May 15, 2013
BRP Guest Blog
Intro by Jeff Bronswick, Managing Partner of Bronswick Reicin Pollack:
I recently refinanced my home mortgage and thought it would be beneficial for all to hear the math behind refinancing. No matter if your goal is to save in the short-term or long-term, there are mortgage options out there that really make sense.
Steve Smith is a friend of BRP’s and is very knowledgeable in the mortgage lending industry. I want to say thank you to Steve for offering his expertise to us and our clients.
Achieving Your Savings Goals in Refinancing
As interest rates continue to remain low, chances are you have already refinanced your mortgage, or at least thought about it. But when is the best time to refinance and what is the best way to go about it? I often hear comments like, “the rates only dropped a quarter” or “I don’t want to go back to a new 30 year fixed because I only have 27 years left.” To answer the when, why, and how is not determined solely by interest rates, but more importantly the MATH involved in your total payments.
For example take a $300,000 first mortgage. Original terms are a 30 year fixed with a note rate of 4.5%. The principal and interest payments of this loan are $1,520.06. If a borrower were 2 years into this loan and had paid only the minimum required towards the principal balance, the remaining principal balance would be $289,666.12. What should the new loan amount be? How much better does the rate need to be for me to save money? The strategy for structuring the loan will always depend on the overall goal for the borrower. Is the goal to save the most money over the life of the loan or save the most money per month, a cash-flow focused refinance?
For most borrowers the goal of a refinance is to save the most amount of total money over a given period of time. That may or may not be the actual life of the loan, depending on if they feel they will refinance or sell and pay off the original loan in less time than the original loan term. Others will choose the lowest rates and longest amortization term, therefore having the lowest payments.
So here is the MATH:
Depending on the loan product chosen, fixed rate, adjustable rate, with or without fees the rates can be drastically different. I will give an example of fixed rates below.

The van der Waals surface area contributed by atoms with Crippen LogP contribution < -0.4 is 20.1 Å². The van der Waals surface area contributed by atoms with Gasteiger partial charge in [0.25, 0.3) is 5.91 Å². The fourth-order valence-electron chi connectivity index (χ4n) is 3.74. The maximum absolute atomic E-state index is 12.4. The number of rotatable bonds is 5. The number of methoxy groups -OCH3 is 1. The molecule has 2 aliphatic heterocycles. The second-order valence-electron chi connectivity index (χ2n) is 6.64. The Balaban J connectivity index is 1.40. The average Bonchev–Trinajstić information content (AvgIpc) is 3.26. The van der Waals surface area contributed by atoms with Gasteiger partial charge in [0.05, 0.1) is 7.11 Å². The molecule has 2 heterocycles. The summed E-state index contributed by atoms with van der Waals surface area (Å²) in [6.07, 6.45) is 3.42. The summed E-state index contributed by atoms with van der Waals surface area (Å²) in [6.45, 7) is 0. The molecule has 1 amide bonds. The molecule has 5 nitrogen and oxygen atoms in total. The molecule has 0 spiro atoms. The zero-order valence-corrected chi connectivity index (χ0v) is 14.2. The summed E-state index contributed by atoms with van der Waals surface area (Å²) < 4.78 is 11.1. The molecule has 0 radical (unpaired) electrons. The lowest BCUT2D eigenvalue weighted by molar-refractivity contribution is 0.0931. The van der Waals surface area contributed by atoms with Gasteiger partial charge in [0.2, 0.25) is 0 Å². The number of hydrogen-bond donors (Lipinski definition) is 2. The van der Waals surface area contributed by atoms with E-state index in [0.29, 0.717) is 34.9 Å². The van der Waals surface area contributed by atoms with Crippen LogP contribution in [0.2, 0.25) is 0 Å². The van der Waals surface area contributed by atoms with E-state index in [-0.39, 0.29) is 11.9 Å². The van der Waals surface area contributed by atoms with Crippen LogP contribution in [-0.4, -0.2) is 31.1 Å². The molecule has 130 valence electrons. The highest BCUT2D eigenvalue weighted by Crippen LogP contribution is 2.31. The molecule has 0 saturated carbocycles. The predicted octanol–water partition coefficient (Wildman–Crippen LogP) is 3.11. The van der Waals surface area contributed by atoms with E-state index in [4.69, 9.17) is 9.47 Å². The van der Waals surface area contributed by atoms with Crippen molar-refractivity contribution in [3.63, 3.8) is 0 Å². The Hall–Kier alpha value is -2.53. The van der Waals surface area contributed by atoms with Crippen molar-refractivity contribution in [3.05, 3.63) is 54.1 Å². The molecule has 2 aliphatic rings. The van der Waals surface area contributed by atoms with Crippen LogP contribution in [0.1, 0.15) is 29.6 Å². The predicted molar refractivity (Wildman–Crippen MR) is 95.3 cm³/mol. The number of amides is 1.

Save money monthly. New loan amount $289,666. 30 year fixed at 4%. Principal and interest payment $1,382.91. Monthly savings $137.15. Lifetime savings over the next 30 years is calculated the following way. Original loan had 360 total payments, but now you are 24 payments into the loan. Therefore total payments for the current loan are 336 x $1,520.06 = $510,740.16. For the new loan the total payments are calculated as 360 x $1,382.91 = $497,847.60. Total lifetime savings $12,892.56.
Save money over the life of the loan. New loan amount $289,666. 30 year fixed at 4%. Principal and interest minimum payment $1,382.91. In this case we are not going to change cash flows, so we will calculate based on the original principal and interest payment of $1,520.06. Monthly savings = $0. Lifetime savings are calculated based on a new shorter term payoff given the added principal payments each month. For this example the loan will be paid off in 303 payments. Therefore, the total lifetime payments are calculated as 303 x $1,520.06 = $460,578.18. Total lifetime savings $50,161.98.
There are many ways to approach your home financing and no loan scenario is the same. As the cost of borrowing money remains low, each of us, as home owners must make the choice. Do I want to save money each month or can I capitalize on low rates and make my money work harder for me compared to my current loan? And of course, would my CPA approve…
Vice President of Mortgage Lending
o: 773.290.0480 – m: 773.851.1793 – f: 773.516.6740
Guaranteed Rate Inc
3940 North Ravenswood , Chicago, IL 60613 NMLS ID: 217419
IL – 031.0025979
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